nephropathy (IgAN), also known as Berger's disease, is an autoimmune kidney disease
and a common cause of kidney failure. IgAN occurs when an antibody called immunoglobulin A (IgA) collects
in the kidneys, causing inflammation of the glomeruli, the kidneys'
filtering structures. Over time, the inflammation can hinder the
kidneys' ability to filter waste from the blood.
About half of patients
with IgAN have progressive disease and eventually develop kidney
failure. There is no cure for IgAN, but medications, along with blood
pressure control, can slow disease progression.
‘New genetic clues to understanding IgA nephropathy have been uncovered by researchers.’
Researchers have uncovered new genetic clues to understanding IgAN. The findings are relevant to IgAN
as well as other diseases with similar underlying molecular defects,
such as inflammatory bowel disease and certain types of blood disease
"Very little is known about the causes of IgAN, genetic or
otherwise, so our discovery represents an important step toward
developing better therapies for this disease," said lead author
Krzysztof Kiryluk, the Herbert Irving assistant professor of
medicine at Columba University Medical Center (CUMC).
The study, conducted by researchers at CUMC and the University of
Alabama at Birmingham (UAB) School of Medicine, was published last month
in PLOS Genetics
The key molecular defect in people with IgAN is abnormal
O-glycosylation of IgA antibodies. O-glycosylation - in which a sugar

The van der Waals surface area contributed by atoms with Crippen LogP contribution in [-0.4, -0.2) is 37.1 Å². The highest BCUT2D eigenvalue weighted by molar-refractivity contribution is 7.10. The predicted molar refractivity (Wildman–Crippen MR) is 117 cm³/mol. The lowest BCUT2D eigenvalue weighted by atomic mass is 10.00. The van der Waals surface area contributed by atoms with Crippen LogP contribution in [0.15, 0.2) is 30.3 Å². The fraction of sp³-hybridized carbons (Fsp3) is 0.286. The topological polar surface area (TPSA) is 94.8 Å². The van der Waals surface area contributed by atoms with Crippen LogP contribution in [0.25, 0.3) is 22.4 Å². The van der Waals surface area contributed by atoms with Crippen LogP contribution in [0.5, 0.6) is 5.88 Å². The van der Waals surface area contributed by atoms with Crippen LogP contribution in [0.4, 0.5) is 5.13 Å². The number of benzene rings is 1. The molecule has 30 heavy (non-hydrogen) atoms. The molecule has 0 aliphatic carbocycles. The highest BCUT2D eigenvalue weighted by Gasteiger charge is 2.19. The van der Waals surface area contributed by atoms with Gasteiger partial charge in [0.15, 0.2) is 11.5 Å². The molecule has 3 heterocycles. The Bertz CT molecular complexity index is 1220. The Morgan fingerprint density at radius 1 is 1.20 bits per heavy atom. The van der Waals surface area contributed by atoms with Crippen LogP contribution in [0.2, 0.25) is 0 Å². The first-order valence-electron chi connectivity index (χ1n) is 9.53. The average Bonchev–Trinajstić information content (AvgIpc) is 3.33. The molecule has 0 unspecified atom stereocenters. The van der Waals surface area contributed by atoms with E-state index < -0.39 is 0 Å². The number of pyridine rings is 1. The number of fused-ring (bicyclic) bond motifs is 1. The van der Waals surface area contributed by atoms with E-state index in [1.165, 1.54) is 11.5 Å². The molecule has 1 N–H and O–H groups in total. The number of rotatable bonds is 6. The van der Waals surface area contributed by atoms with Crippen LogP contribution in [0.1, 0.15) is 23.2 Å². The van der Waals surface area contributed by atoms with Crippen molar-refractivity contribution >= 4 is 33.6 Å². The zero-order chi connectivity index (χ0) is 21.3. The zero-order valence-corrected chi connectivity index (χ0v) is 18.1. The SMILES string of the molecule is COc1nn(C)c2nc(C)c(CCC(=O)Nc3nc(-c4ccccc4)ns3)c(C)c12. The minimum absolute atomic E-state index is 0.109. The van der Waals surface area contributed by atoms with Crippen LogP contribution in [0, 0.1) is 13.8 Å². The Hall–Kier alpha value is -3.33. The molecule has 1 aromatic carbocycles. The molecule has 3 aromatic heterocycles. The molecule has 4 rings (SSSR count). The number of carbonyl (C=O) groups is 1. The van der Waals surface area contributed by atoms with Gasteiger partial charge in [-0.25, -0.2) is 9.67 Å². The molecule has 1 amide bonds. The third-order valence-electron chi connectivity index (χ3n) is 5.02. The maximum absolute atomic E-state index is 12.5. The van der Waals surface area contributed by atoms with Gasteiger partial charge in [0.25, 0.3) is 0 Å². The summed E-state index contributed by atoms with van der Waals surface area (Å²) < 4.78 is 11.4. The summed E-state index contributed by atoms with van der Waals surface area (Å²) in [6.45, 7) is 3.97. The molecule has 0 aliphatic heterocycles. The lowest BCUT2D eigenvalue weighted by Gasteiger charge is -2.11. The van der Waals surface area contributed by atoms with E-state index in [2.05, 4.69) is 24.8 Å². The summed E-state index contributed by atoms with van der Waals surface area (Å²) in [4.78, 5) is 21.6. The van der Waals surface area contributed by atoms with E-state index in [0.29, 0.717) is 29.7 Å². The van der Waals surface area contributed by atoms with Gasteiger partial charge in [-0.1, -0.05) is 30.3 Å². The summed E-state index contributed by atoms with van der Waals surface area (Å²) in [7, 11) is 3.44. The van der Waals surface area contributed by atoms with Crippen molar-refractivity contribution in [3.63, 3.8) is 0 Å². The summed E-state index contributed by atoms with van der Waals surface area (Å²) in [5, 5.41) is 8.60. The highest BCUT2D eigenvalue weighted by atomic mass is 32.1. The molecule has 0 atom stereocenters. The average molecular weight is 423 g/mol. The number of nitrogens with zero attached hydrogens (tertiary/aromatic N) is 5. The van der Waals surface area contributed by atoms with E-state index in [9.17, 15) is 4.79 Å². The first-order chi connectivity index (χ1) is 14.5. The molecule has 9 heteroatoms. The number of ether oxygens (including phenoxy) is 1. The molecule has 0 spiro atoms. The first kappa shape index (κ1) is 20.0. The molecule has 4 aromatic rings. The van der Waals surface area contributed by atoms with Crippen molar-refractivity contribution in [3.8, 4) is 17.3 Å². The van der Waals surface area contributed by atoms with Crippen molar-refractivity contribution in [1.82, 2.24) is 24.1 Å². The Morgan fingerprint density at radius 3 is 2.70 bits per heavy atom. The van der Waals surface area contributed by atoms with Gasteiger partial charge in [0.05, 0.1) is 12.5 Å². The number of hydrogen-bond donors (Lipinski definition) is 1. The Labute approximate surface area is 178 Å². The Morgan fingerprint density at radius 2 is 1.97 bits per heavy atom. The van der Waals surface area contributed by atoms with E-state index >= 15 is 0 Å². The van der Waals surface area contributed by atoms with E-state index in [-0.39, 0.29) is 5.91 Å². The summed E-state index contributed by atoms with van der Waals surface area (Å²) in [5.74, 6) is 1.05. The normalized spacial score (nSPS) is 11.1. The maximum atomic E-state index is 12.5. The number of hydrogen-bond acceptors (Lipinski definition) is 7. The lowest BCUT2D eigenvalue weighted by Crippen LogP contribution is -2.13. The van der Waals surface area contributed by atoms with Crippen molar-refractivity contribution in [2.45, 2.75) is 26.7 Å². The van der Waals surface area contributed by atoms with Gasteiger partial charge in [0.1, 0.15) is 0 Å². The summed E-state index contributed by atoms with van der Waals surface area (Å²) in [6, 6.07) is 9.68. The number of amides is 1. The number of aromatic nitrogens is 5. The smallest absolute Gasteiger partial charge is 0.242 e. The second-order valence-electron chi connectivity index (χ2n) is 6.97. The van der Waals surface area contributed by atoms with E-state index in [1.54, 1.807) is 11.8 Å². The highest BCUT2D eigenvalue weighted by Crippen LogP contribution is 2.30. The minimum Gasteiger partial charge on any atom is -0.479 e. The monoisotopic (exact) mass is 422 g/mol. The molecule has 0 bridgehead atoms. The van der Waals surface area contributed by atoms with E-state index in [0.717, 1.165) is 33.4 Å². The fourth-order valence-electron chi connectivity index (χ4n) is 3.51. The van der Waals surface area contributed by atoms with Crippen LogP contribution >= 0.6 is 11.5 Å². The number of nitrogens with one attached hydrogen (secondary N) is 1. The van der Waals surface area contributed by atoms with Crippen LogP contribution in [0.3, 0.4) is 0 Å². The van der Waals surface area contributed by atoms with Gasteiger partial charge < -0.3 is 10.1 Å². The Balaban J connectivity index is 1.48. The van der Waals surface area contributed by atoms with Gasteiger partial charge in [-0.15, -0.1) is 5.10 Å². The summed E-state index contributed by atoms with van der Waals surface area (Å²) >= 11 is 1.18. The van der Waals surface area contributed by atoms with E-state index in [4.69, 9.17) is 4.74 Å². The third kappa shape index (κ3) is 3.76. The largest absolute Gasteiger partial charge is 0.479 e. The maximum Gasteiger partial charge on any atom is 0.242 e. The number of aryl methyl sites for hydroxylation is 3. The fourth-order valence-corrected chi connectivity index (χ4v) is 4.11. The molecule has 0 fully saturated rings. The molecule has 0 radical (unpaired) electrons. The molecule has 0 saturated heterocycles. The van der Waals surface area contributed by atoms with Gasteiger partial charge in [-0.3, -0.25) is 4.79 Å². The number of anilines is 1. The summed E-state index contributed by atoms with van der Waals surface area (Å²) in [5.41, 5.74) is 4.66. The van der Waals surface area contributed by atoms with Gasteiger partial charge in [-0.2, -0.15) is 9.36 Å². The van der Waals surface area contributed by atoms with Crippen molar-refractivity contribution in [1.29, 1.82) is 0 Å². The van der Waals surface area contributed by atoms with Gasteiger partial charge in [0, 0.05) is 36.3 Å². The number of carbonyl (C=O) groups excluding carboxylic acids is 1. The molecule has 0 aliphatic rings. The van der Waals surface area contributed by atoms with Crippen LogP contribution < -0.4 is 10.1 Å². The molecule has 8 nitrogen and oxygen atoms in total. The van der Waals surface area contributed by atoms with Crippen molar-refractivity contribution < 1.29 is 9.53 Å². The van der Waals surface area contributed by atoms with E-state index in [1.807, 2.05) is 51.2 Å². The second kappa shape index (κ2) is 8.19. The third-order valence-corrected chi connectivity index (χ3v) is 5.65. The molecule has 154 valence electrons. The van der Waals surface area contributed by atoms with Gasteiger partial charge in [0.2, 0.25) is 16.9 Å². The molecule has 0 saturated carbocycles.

molecule attaches to an oxygen atom in the amino acid residue of a
protein - plays a role in various physiologic processes. Studies of
families have shown that problems in the O-glycosylation of IgA are
common in people with IgAN and are largely genetic in origin, although
the exact genes involved were unknown.
To identify genes linked to O-glycosylation problems in IgAN, Dr.
Kiryluk and colleagues performed genome-wide association study (GWAS) of
2,633 people of European and East Asian ancestry, populations with high
rates of the disease. All of the participants were analyzed for blood
levels of galactose-deficient IgA1 (Gd-IgA1), a marker for IgAN, using a
new high-throughput blood test developed by lead investigator of the
study Jan Novak, associate professor of microbiology at UAB. A GWAS
study of this kind had never been done before, because there was no way
to efficiently measure the biomarker in such a large volume of
The researchers found that variations in two genes, C1GALT1 and
C1GALT1C1, were significantly more common in people with high levels of
the Gd-IgA1 marker. "The genes are found on different chromosomes, but
they make proteins that interact to form an enzyme critical for the
proper glycosylation of IgA molecules," said Dr. Kiryluk.
To confirm that C1GALT1 and C1GALT1C1 are involved in
O-glycosylation, the researchers knocked down the two genes in cells in
from IgAN patients and controls. Knocking down the genes increased
production of the Gd-IgA1 marker in cells from both groups.
Variations in both genes, combined, accounted for about 7% of
the overall variability in blood levels of Gd-IgA1 in the study
population. "Since approximately 50% of variability in Gd-IgA1
levels is due to genetic factors, this means that about 43% of
the genetic variability is still unexplained," said Dr. Kiryluk. "We
started with a relatively small study population, so explaining 7% of variability between individuals with the disease was a good
start. As we analyze more patients, we expect that we will find more
genetic variants and can begin to piece together how these variants
interact with environmental factors to cause disease." A GWAS study of
some 10,000 patients is now underway.